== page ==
The effect of matching mechanism on learning in games played under limited information

Nick Feltovich and Sobei H. Oda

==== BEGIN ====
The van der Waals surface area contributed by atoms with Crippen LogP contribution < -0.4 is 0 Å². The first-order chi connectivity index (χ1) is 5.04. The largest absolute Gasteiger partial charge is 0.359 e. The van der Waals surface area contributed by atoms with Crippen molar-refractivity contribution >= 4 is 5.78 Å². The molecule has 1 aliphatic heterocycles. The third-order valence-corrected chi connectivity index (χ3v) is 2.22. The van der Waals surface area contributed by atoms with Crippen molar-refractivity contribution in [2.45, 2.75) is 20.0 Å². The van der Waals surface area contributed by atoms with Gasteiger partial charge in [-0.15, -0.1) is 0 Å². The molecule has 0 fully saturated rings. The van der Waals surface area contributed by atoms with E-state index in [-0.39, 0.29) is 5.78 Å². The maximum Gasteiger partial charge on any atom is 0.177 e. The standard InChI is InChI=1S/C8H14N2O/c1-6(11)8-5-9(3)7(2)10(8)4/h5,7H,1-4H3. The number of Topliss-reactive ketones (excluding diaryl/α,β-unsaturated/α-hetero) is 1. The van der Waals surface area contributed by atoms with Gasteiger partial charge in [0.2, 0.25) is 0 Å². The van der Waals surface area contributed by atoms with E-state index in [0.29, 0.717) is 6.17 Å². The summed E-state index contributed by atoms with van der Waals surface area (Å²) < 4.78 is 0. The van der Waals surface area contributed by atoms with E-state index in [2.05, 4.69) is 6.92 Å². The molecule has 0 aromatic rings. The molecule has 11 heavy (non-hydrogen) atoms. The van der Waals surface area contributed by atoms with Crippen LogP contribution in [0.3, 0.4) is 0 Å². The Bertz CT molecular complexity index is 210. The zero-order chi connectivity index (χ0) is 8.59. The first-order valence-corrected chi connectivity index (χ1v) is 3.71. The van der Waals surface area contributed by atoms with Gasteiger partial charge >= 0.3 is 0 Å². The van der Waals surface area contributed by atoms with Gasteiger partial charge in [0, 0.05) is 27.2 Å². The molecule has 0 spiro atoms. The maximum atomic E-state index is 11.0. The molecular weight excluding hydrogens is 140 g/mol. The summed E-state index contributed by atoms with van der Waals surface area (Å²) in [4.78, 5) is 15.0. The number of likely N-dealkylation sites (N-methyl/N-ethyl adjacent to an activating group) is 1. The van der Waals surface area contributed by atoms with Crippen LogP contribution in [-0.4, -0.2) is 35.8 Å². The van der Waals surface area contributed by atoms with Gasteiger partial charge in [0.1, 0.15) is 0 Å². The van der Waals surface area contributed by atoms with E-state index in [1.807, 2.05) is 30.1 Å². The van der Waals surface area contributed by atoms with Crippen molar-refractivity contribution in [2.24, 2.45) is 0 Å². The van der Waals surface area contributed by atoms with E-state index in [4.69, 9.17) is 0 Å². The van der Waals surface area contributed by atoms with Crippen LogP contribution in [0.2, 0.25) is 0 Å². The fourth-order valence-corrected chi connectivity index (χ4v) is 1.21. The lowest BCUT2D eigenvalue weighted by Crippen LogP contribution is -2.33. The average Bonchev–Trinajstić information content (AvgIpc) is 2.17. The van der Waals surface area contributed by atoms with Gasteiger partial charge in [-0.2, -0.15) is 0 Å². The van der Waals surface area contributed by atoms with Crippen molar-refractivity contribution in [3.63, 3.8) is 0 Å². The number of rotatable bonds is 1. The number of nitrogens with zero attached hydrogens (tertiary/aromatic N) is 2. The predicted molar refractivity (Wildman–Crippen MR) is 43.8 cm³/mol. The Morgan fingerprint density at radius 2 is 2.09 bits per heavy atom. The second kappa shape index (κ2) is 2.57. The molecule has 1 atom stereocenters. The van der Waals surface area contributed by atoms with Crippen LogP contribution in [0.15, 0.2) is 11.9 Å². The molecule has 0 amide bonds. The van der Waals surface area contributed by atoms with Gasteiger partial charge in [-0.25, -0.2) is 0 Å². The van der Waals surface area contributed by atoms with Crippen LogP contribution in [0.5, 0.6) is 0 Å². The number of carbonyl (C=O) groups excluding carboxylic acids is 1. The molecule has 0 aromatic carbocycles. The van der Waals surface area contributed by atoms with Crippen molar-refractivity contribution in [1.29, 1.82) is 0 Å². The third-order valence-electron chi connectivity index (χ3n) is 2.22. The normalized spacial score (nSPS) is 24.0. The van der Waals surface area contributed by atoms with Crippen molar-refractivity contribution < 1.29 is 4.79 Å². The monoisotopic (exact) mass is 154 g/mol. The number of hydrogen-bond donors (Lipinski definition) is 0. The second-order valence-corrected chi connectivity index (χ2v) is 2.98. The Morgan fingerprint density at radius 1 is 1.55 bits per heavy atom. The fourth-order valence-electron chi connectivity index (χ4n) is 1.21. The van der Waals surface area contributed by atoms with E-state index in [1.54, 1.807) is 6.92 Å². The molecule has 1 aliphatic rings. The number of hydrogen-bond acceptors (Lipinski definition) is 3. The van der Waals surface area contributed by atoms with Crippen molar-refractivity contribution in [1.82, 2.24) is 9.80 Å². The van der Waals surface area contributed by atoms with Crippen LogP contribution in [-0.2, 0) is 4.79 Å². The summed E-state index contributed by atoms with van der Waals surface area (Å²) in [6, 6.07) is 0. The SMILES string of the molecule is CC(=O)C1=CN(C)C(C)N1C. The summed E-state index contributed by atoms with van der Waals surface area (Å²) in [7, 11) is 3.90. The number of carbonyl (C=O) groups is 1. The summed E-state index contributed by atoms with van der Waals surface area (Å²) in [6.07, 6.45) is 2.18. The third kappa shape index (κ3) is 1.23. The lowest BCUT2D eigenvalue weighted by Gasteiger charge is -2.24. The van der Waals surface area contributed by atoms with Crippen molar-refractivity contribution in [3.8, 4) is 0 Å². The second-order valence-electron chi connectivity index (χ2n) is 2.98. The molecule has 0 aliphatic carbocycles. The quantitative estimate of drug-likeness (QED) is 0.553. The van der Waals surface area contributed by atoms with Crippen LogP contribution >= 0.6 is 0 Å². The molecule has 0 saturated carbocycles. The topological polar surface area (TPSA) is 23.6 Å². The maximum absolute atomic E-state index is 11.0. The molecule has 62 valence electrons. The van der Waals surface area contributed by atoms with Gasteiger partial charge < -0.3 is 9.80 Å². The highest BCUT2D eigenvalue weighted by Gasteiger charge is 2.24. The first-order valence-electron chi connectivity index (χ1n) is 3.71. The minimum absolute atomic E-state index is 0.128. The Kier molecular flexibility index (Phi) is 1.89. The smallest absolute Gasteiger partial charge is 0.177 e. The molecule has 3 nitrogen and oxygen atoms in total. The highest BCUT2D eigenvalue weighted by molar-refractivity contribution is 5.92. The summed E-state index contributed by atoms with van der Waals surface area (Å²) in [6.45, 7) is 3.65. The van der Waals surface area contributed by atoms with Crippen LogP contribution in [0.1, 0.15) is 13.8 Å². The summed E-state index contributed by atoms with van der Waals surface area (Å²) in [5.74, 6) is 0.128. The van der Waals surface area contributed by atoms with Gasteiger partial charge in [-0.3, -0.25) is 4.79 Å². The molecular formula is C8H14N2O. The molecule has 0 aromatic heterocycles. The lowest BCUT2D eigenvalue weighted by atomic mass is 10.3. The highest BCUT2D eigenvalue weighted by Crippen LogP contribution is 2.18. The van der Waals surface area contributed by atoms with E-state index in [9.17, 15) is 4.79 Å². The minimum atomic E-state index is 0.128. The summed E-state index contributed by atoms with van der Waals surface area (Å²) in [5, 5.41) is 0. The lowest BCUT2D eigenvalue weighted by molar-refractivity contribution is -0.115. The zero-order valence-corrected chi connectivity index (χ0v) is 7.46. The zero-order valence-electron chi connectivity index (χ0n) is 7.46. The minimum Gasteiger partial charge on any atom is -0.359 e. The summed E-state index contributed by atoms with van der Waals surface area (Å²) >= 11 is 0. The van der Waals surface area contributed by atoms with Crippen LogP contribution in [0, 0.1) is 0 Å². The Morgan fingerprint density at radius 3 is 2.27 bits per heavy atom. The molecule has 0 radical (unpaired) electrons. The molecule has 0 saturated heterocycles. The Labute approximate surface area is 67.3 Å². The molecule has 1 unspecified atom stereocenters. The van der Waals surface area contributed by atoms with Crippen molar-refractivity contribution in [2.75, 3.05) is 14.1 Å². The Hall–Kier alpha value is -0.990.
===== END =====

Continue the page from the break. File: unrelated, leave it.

We report results from a laboratory experiment that examines the effect on learning of the mechanism used to match individuals to opponents in two-player games. Several games are played repeatedly under either a fixed-pairs or a random matching treatment. Unlike most economics experiments, the games are played under limited information: subjects are never shown the games' payoff matrices nor given information about opponent payoffs. We find that behavior in the treatments, while similar in early rounds, diverges over time. Depending on the game, the matching mechanism can affect which of multiple equilibria is likely to be reached, the speed of convergence, or other aspects of outcomes. Usually but not always, fixed-pairs matching is associated with more likely coordination on a pure-strategy Nash equilibrium, more likely play of a higher-payoff Nash equilibrium, and faster convergence toward pure-strategy play.

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